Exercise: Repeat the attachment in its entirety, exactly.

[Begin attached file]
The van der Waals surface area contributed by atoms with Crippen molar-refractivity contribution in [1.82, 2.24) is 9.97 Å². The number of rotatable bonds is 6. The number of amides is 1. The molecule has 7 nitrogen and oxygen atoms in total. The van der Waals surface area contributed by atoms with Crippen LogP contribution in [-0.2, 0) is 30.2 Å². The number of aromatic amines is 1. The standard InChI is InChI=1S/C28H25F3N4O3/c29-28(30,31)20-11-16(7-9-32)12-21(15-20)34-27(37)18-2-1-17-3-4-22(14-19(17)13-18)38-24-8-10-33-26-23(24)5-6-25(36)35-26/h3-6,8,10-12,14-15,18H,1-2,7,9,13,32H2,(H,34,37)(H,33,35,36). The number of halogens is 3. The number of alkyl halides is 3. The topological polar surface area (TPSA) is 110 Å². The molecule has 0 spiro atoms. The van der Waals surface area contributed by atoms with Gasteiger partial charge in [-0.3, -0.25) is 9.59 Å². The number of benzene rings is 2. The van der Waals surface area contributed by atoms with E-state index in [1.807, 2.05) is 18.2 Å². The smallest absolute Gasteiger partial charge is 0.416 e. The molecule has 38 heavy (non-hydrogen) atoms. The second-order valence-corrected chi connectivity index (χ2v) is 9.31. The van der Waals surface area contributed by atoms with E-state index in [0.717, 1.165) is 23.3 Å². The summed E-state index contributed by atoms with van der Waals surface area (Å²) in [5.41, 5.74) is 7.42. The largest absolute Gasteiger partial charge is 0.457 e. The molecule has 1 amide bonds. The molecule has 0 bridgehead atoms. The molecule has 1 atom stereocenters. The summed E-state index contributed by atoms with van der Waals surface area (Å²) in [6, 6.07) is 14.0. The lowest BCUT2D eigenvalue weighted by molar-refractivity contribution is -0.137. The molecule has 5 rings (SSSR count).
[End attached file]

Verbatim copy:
The van der Waals surface area contributed by atoms with Crippen molar-refractivity contribution in [1.82, 2.24) is 9.97 Å². The number of rotatable bonds is 6. The number of amides is 1. The molecule has 7 nitrogen and oxygen atoms in total. The van der Waals surface area contributed by atoms with Crippen LogP contribution in [-0.2, 0) is 30.2 Å². The number of aromatic amines is 1. The standard InChI is InChI=1S/C28H25F3N4O3/c29-28(30,31)20-11-16(7-9-32)12-21(15-20)34-27(37)18-2-1-17-3-4-22(14-19(17)13-18)38-24-8-10-33-26-23(24)5-6-25(36)35-26/h3-6,8,10-12,14-15,18H,1-2,7,9,13,32H2,(H,34,37)(H,33,35,36). The number of halogens is 3. The number of alkyl halides is 3. The topological polar surface area (TPSA) is 110 Å². The molecule has 0 spiro atoms. The van der Waals surface area contributed by atoms with Gasteiger partial charge in [-0.3, -0.25) is 9.59 Å². The number of benzene rings is 2. The van der Waals surface area contributed by atoms with E-state index in [1.807, 2.05) is 18.2 Å². The smallest absolute Gasteiger partial charge is 0.416 e. The molecule has 38 heavy (non-hydrogen) atoms. The second-order valence-corrected chi connectivity index (χ2v) is 9.31. The van der Waals surface area contributed by atoms with E-state index in [0.717, 1.165) is 23.3 Å². The summed E-state index contributed by atoms with van der Waals surface area (Å²) in [5.41, 5.74) is 7.42. The largest absolute Gasteiger partial charge is 0.457 e. The molecule has 1 amide bonds. The molecule has 0 bridgehead atoms. The molecule has 1 atom stereocenters. The summed E-state index contributed by atoms with van der Waals surface area (Å²) in [6, 6.07) is 14.0. The lowest BCUT2D eigenvalue weighted by molar-refractivity contribution is -0.137. The molecule has 5 rings (SSSR count).